In a clever attempt to have it both ways, Zuma could also announce to the nation that he is making that consideration when in fact he isn’t. The Youth League, Cosatu and others would then shout from the rooftops and he would “cave”. He would then say that there are too many calls for him to run — he simply cannot ignore those calls; he has to serve the people. I expect that he would also point to the example set by Nelson Mandela who, before the elections, is reported to have told the NEC that he did not want to be president of the country because he felt he was too old. He also argued that there were younger and more capable hands to lead the country. The only difference is that there were no divisions within the ANC at the time. The ANC urged him to stand because the world trusted him and he would also ease any white fears. Basically, it was best for the country for him to be president.

Referring to the Mandela example, is it the best thing for the country to have a Zuma presidency? In fact, let me pose a less noble question. Is it the best thing for the ANC? I doubt that it is best for the ANC for him to run and these are my very unscientific reasons:

1. If he runs, the ANC will most certainly have a reduced majority at the polls next year as a direct result of the manner in which Thabo Mbeki has been treated. It was not the most politically astute move to make a few months before the general elections.

2. The DA will most certainly win the Western Cape thanks to the divisions in the ANC and the coloured vote going to the DA once again.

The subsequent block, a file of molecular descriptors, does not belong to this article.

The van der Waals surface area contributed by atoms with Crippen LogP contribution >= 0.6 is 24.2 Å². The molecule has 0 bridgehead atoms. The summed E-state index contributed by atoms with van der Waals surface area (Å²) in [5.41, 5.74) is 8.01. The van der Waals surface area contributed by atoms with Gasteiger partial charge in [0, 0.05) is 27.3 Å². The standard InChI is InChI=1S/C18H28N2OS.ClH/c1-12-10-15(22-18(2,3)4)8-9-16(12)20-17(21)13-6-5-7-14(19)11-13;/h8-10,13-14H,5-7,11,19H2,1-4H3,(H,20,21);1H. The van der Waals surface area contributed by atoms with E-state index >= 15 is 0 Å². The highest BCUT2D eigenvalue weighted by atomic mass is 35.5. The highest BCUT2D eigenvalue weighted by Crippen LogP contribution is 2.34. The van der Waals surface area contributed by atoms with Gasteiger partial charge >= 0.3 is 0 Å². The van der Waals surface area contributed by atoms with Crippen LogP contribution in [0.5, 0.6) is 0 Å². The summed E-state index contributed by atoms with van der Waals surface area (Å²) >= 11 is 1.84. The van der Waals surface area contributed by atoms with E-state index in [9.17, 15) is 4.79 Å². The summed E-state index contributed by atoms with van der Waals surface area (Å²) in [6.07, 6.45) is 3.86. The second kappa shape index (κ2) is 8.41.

3. I am convinced that the UDM will see an increase in enthusiasm for it, particularly in the Eastern Cape. Personally, I believe Bantubonke Holomisa has been making sense for a very long time but nobody has been listening.

4. Much of the young, black middle class feels like political orphans at the moment and will either abandon the ANC and will not vote, or they will look for a new home.

Did the ANC really consider all of these possibilities before the ousting of Thabo Mbeki? Did they really have the interests of the ANC at heart or did they just have the interests of one man? Or were the Zumarites so drunk with victory after Judge Nicholson’s judgment that they threw reason out the window?

The advantage of having Kgalema Motlanthe as president is that he would be his own man. He owes no one. The ANC would remain largely intact if he were to run for the presidency. Most of those who feel like they are political orphans now that Thabo Mbeki has been fired would come back home. The ANC wouldn’t suffer as much in the elections next year.